Erik: I agree about Jarvis not telling Ana about her infertility; it's such a red line for the character to cross. And I agree about the improbability of Stark sending them the technical specs without being involved in person; it's so unlikely that even one of the characters on the show speculated (as did I) that it might be an enemy pretending to be Stark. My memory is a little hazy, but I think I remember the fake rods being manufactured by our team in or after "The Atomic Job" to be just radioactive enough to set off a Geiger counter without being dangerous enough to level the city.

A Little Song and Dance: I was expecting an entire musical episode from the title and thumbnail, which could have turned out anywhere from awesome to disastrous, but the so-so song that we got indicates that it was probably wise to quit after one number. Still, it was nice to see Angie Martinelli again; she is missed this season.

Satisfying moments this episode: Trust in Jack Thompson in the desert paying off. Carter beating Vernon Masters even after he turns against Frost. Jarvis accepting that he must have the painful but necessary conversation with Ana. Masters gloating that Frost has been defeated even though it'll mean his death too.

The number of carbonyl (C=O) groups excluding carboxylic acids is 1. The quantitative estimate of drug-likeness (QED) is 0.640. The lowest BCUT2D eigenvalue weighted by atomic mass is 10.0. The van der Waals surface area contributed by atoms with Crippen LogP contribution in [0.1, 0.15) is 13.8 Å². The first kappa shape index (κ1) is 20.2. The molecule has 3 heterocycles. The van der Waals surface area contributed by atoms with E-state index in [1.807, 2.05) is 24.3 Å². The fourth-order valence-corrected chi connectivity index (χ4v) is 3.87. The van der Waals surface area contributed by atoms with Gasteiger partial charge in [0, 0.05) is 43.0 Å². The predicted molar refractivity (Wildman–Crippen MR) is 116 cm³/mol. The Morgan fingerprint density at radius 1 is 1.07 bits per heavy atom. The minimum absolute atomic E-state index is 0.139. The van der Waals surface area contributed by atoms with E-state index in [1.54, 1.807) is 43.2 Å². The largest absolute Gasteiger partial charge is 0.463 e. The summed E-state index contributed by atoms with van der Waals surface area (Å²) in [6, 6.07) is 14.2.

I lost track of how many times Thompson flipped (or pretended to flip) in this episode, but between him, Masters, and Jason Wilkes, the endless changing of sides gets a little tiresome, as it does in other shows like Agents of S.H.I.E.L.D. that have to drag out their plots while delivering just enough twists to keep an audience's attention. At this point, I've lost all interest in who's "good" and who's "bad," because the show apparently could stretch itself out for another fifty episodes like this, just endlessly re-shuffling its cards. Can it just please wrap up now? (6/10)

Discussion topic: Jarvis is one of this show's most likable characters, but the attempted murder of his wife made him turn cold, brutish, and homicidally vengeful. I admire the show's willingness to go there with his character, even though I don't think it fully worked dramatically because it felt too contrived. Meanwhile, Phil Coulson was one of AOS's most likable characters, but the murder of his girlfriend made him turn cold, brutish, and homicidally vengeful. I do not like that show's changes to his character, in part because they came half a season too early (at least Jarvis's turn was in reaction to something; Coulson came back heartless from the summer break for no apparent reason), in part because they increasingly seem permanent, and in part because I don't feel like AOS is making much hay out of them. Whether you like or dislike Jarvis's several tense scenes with Carter in the wake of Ana's shooting, at least this show gave him something meaningful to talk about and a moral challenge to stew over and a chance for the actor to shine. AOS seems to be doing little with Jerkass Coulson beyond advancing the plot. Am I being too hard on AOS? Is it wrong of me to consider the changes in Coulson a failure while I consider similar changes in Jarvis at least a partial success?